AFGA’s Martin Sharren reflects on his team’s conservation record


As the Alberta Fish and Game Association welcomes new executive director Delinda Ryerson, outgoing executive vice-president Martin Sharren is looking back on his 18-plus years with the organization. He’s also working with Ryerson to effect a smooth transition before officially retiring in February when he turns 65.

While he says he’s most proud of the advancements the AFGA has made during his tenure, Sharren is quick to share the accolades with his team. “It takes more than one person to make changes to grow an organization,” he says. “In addition to excellent volunteers, one of the things I’m proud of is that we’ve had a tremendous staff contingent with very minimal turnover.”


During Sharren’s watch, the association has grown from roughly 13,000 members to approximately 25,000 today. Along with that growth, Sharren says he’s also pleased the AFGA is becoming more inclusive for women. As well, the Wildlife Trust Fund has grown considerably, helping the association save and conserve vital habitat in the province. “Land is under attack, not just by industry and agriculture, but also by some forms of recreational use,” he says.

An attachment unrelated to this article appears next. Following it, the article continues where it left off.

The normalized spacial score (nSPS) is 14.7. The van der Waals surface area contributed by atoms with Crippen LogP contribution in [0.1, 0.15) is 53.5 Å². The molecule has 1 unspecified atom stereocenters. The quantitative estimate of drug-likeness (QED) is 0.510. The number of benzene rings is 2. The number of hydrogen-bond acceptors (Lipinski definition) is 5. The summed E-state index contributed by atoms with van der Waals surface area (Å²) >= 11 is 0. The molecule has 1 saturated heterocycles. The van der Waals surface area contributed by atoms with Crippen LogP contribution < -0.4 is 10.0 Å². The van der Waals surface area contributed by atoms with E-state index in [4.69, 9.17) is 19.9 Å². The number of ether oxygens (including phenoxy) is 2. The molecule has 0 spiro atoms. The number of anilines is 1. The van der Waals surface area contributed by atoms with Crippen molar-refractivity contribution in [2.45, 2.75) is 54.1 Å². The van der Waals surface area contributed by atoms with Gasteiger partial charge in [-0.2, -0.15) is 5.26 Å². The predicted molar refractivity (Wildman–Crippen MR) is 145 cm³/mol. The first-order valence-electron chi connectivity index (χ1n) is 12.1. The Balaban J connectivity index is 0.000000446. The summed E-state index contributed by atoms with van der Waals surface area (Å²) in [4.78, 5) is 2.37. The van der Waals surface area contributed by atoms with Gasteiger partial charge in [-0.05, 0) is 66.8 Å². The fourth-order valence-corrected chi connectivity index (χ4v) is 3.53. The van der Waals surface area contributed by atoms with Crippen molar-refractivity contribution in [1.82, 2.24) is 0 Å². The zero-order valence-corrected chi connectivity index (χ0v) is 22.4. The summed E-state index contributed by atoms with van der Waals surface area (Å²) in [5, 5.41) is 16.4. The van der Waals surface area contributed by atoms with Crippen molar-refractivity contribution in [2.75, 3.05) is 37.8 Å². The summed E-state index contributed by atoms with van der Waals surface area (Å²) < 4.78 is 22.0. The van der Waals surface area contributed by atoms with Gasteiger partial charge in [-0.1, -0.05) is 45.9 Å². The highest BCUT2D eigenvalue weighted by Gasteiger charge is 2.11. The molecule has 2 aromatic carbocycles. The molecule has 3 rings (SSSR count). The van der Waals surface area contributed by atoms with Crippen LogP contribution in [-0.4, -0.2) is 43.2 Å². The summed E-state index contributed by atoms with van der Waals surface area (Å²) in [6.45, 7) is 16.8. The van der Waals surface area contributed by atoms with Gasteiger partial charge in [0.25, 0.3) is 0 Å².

Soon to retire, the AFGA’s Martin Sharren is proud of his team’s record

The number of properties the AFGA maintains has grown each year in part because the AFGA has reached out and partnered with organizations that may not have been obvious allies before. That willingness to open channels of communication is crucial for an organization to succeed, he says, and that includes the need for better communication between hunters and non-hunters.

According to Sharren, anti-fishing and hunting sentiments are among the greatest threats facing anglers and hunters today. He says that means the AFGA needs to work on engaging and educating people who don’t understand the role that fishing and hunting play in conservation. “We’ve got to reach out non-confrontationally and do the education. It’s not a one-time deal, it’s an ongoing thing,” Sharren says. “The more antagonistic you get, the more resistance you’re going to receive.”


Learn more about the AFGA’s programs and positions at